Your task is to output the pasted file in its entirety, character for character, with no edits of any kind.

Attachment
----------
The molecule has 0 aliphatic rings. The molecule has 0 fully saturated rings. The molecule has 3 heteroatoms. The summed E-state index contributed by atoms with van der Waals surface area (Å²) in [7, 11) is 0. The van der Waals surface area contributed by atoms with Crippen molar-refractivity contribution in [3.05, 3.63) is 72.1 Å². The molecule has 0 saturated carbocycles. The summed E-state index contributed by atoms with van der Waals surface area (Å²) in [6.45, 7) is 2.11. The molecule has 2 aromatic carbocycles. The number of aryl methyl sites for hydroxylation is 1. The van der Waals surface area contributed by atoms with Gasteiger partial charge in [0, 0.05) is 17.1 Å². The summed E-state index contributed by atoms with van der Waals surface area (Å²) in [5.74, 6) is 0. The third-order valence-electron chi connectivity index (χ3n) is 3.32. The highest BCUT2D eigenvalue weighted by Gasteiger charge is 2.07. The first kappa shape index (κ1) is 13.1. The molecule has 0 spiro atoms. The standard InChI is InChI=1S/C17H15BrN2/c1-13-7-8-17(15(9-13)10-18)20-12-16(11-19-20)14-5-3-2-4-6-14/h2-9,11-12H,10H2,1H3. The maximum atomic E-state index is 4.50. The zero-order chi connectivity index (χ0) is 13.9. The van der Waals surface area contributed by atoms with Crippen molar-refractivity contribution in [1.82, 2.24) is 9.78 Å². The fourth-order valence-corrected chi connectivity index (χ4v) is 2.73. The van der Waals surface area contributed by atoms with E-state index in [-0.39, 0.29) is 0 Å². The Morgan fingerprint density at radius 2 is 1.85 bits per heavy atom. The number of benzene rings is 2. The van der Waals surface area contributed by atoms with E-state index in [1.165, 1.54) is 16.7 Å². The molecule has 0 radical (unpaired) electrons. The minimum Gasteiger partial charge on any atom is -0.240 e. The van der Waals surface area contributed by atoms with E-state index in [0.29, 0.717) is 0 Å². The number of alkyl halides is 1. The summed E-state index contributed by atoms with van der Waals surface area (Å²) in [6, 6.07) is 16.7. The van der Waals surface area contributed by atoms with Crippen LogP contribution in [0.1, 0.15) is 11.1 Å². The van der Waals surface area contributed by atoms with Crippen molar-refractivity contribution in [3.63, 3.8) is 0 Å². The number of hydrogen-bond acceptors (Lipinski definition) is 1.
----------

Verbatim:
The molecule has 0 aliphatic rings. The molecule has 0 fully saturated rings. The molecule has 3 heteroatoms. The summed E-state index contributed by atoms with van der Waals surface area (Å²) in [7, 11) is 0. The van der Waals surface area contributed by atoms with Crippen molar-refractivity contribution in [3.05, 3.63) is 72.1 Å². The molecule has 0 saturated carbocycles. The summed E-state index contributed by atoms with van der Waals surface area (Å²) in [6.45, 7) is 2.11. The molecule has 2 aromatic carbocycles. The number of aryl methyl sites for hydroxylation is 1. The van der Waals surface area contributed by atoms with Gasteiger partial charge in [0, 0.05) is 17.1 Å². The summed E-state index contributed by atoms with van der Waals surface area (Å²) in [5.74, 6) is 0. The third-order valence-electron chi connectivity index (χ3n) is 3.32. The highest BCUT2D eigenvalue weighted by Gasteiger charge is 2.07. The first kappa shape index (κ1) is 13.1. The molecule has 0 spiro atoms. The standard InChI is InChI=1S/C17H15BrN2/c1-13-7-8-17(15(9-13)10-18)20-12-16(11-19-20)14-5-3-2-4-6-14/h2-9,11-12H,10H2,1H3. The maximum atomic E-state index is 4.50. The zero-order chi connectivity index (χ0) is 13.9. The van der Waals surface area contributed by atoms with Crippen molar-refractivity contribution in [1.82, 2.24) is 9.78 Å². The fourth-order valence-corrected chi connectivity index (χ4v) is 2.73. The van der Waals surface area contributed by atoms with E-state index in [-0.39, 0.29) is 0 Å². The Morgan fingerprint density at radius 2 is 1.85 bits per heavy atom. The number of benzene rings is 2. The van der Waals surface area contributed by atoms with E-state index in [1.165, 1.54) is 16.7 Å². The molecule has 0 radical (unpaired) electrons. The minimum Gasteiger partial charge on any atom is -0.240 e. The van der Waals surface area contributed by atoms with E-state index in [0.29, 0.717) is 0 Å². The number of alkyl halides is 1. The summed E-state index contributed by atoms with van der Waals surface area (Å²) in [6, 6.07) is 16.7. The van der Waals surface area contributed by atoms with Crippen LogP contribution in [0.1, 0.15) is 11.1 Å². The van der Waals surface area contributed by atoms with Crippen molar-refractivity contribution in [3.63, 3.8) is 0 Å². The number of hydrogen-bond acceptors (Lipinski definition) is 1.